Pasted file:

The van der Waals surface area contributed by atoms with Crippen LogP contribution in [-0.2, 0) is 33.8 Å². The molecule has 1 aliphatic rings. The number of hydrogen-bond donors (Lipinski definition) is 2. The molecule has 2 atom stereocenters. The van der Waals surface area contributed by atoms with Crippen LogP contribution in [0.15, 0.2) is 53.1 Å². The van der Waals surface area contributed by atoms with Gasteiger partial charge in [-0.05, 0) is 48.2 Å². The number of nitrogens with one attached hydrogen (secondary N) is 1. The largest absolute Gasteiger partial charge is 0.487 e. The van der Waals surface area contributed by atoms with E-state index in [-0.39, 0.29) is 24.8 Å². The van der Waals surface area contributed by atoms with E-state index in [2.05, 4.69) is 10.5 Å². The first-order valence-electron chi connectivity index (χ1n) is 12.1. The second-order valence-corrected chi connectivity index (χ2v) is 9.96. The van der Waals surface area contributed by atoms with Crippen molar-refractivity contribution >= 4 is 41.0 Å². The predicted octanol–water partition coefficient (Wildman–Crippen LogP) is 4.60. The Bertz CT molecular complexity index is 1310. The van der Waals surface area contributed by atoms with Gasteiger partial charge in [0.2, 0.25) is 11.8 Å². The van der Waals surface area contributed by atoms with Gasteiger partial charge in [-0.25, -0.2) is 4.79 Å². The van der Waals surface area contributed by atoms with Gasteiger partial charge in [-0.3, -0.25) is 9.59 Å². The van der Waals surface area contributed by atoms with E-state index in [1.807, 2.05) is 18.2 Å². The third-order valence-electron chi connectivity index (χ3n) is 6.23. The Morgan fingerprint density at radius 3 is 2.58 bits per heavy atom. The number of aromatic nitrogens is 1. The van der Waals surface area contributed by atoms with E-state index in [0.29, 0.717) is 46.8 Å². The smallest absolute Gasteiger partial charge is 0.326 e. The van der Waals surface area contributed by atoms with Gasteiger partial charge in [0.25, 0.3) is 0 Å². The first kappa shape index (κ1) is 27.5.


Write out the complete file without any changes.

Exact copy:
The van der Waals surface area contributed by atoms with Crippen LogP contribution in [-0.2, 0) is 33.8 Å². The molecule has 1 aliphatic rings. The number of hydrogen-bond donors (Lipinski definition) is 2. The molecule has 2 atom stereocenters. The van der Waals surface area contributed by atoms with Crippen LogP contribution in [0.15, 0.2) is 53.1 Å². The van der Waals surface area contributed by atoms with Gasteiger partial charge in [-0.05, 0) is 48.2 Å². The number of nitrogens with one attached hydrogen (secondary N) is 1. The largest absolute Gasteiger partial charge is 0.487 e. The van der Waals surface area contributed by atoms with E-state index in [-0.39, 0.29) is 24.8 Å². The van der Waals surface area contributed by atoms with E-state index in [2.05, 4.69) is 10.5 Å². The first-order valence-electron chi connectivity index (χ1n) is 12.1. The second-order valence-corrected chi connectivity index (χ2v) is 9.96. The van der Waals surface area contributed by atoms with Crippen molar-refractivity contribution >= 4 is 41.0 Å². The predicted octanol–water partition coefficient (Wildman–Crippen LogP) is 4.60. The Bertz CT molecular complexity index is 1310. The van der Waals surface area contributed by atoms with Gasteiger partial charge in [0.2, 0.25) is 11.8 Å². The van der Waals surface area contributed by atoms with Gasteiger partial charge in [-0.25, -0.2) is 4.79 Å². The van der Waals surface area contributed by atoms with Gasteiger partial charge in [-0.3, -0.25) is 9.59 Å². The van der Waals surface area contributed by atoms with E-state index in [1.807, 2.05) is 18.2 Å². The third-order valence-electron chi connectivity index (χ3n) is 6.23. The Morgan fingerprint density at radius 3 is 2.58 bits per heavy atom. The number of aromatic nitrogens is 1. The van der Waals surface area contributed by atoms with E-state index in [0.29, 0.717) is 46.8 Å². The smallest absolute Gasteiger partial charge is 0.326 e. The van der Waals surface area contributed by atoms with Gasteiger partial charge in [0.25, 0.3) is 0 Å². The first kappa shape index (κ1) is 27.5.